Rain slows KS recovery

BY SUSAN KIM | WICHITA, Kan. | July 20, 1999


WICHITA, Kan. (July 20, 1999) -- "All I need right now is patience," said

Jean Detwiler while rainfall slowed repair work on her home to a crawl.

Detwiler's house in Wichita sustained massive damaged during a tornado on

May 3. Now living with her daughter, she expects to moved back in within

three months -- if the rain will let up.

She's by far not the only one. The tornadoes destroyed 1,100 homes and

damaged 2,500. And recovery is happening at a different pace for each

person.

"Four members of our church lost their homes," said the Rev. Orel Newbrey,

pastor at the Haysville Faith Christian Church. "Some of them are

completely recovered. Others are still wrestling with insurance claims and

unmet needs."

Two interfaith groups, one based in urban Wichita, the other in rural

Haysville, are helping tornado survivors recover. While they coordinate

closely with one another - one Unmet Needs Committee serves for both --

each focuses on its local area to closely match response with people's

needs.

Often response workers find out about unmet needs when a frustrated single

mother calls, a caseworker visits a frightened elderly person, or a family

in need stops by.

Tiffany Walker, a volunteer at the South Wichita Recovery Center, said that

people's needs are never exactly the same. "A woman with three children

called. She was 22 weeks pregnant, and her home had been completely

destroyed. She moved into a one-bedroom apartment, but she had no way to

move her stuff from storage into the apartment. That's something no agency

or organization is really set up to handle on any formal level."

Another woman's windshield had a large crack caused by the tornado. She was

financially unable to repair it -- and too frazzled to find a way. "She was

at her wit's end with money. But we were able to call a windshield repair

company that would give her a discount," said Walker, who is a member of

Volunteers In Service To America.

Still, the biggest need is rebuilding and repairing homes, said Sam

Muyskens, who helps manage the recovery center. "We really need donations

of building materials, especially drywall, studs, nails," he said. "And of

course we'll need volunteers to help with the rebuild."

But the ongoing rain has slowed volunteer work as well. "It's hard to keep

plastic on a roof with the rain pelting and the winds whipping around," he

said.

Fifty volunteers from the Amway Corporation traveled from Michigan to

Wichita last week to help repair homes -- and volunteer groups of all kinds

will be needed for a long time to come, said Muyskens. "So many people

didn't have adequate insurance. There is still quite a gap between what

some people need and what they receive."

The center is housed in a gymnasium downtown until September, when school

begins. "Tornadoes kind of jumped over both sides of this gymnasium so it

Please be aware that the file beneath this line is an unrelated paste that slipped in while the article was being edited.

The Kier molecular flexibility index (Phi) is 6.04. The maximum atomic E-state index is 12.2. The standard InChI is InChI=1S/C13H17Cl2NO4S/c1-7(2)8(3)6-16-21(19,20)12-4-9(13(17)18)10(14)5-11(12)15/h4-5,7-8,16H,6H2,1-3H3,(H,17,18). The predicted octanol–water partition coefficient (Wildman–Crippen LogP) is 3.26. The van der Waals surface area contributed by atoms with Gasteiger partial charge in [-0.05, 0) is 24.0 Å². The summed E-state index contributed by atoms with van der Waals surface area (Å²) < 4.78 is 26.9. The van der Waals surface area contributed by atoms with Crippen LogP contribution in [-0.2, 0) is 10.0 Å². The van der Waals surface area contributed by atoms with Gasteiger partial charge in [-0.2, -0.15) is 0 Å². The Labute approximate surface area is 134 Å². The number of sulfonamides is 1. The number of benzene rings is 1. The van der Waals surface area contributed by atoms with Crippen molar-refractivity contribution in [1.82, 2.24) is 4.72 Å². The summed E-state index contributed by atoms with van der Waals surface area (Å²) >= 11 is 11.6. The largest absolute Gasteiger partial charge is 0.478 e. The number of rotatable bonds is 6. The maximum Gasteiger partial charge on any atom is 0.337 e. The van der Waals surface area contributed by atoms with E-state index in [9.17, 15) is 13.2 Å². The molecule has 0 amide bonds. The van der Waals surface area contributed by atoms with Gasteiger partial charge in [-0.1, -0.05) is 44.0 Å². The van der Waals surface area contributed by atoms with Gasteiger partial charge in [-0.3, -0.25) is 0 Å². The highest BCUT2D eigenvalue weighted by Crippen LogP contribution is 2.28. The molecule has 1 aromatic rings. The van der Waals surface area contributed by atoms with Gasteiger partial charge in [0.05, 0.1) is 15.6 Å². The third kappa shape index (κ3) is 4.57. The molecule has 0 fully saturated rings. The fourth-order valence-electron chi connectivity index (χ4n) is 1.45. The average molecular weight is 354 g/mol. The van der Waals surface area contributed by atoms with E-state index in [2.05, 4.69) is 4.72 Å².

didn't sustain much damage," he said.

At the Haysville Area Disaster Recovery, 56 youth repaired homes last

weekend, said Director DeeAnn Konkel. Konkel became director of the

Haysville group after volunteering through the Haysville Catholic Church

the day after the tornado. Now the center offices are housed in a school,

with warehouses nearby.

She agreed with Muyskens that the biggest needs currently are materials and

volunteer labor to build and repair homes. But, Konkel added: "And someone

to manage those volunteers -- I need a volunteer coordinator right now."

Muyskens said that two interfaith groups formed because the communities

were so different. "South Wichita has a completely different community

atmosphere," he said. "Congregations don't know each other and pastors

don't know each other."

But they are starting to now, he added. "We'll have a vision for the future

from now on. We're starting to understand the different personalities of

people and of organizations."

Both interfaith groups work with city leaders, police, and county mental

health officials. Caseworkers at both centers said they see people's true

emotions are starting to replace the adrenaline of emergency response.

"People are starting to admit they're feeling overwhelmed," said Nikki

Rogers, a caseworker in Wichita. "The paperwork, the necessary slowness of

the whole process, the hassles are wearing people down."

She said that caseworkers visited a senior citizen's home to talk about how

to cope with fear when storms come. "We tell people it's okay to express

their fear to one another," she said.

The Christian Reformed World Relief Committee has just completed a needs

assessment in both Wichita and Haysville, is continuing to help coordinate

volunteer teams traveling into the area. Mennonite Disaster Response,

United Methodist Committee on Relief, Lutheran Social Services, and Church

World Service are also assisting with response. The Salvation Army is

storing donations in a 50,000-foot downtown warehouse.

All are working with FEMA officials, local clergy, and city community leaders.

The Red Cross is still meeting on a case-by-case basis with survivors but

was able to close its service centers after dispensing 800 comfort kits,

which contain toiletries and personal items, and 270 clean-up kits. The Red

Cross and Baptist Men served more than 50,000 meals during the storm's

aftermath, and nearly 900 volunteers helped manage the emergency phase of

response.

Posted July 20, 1999


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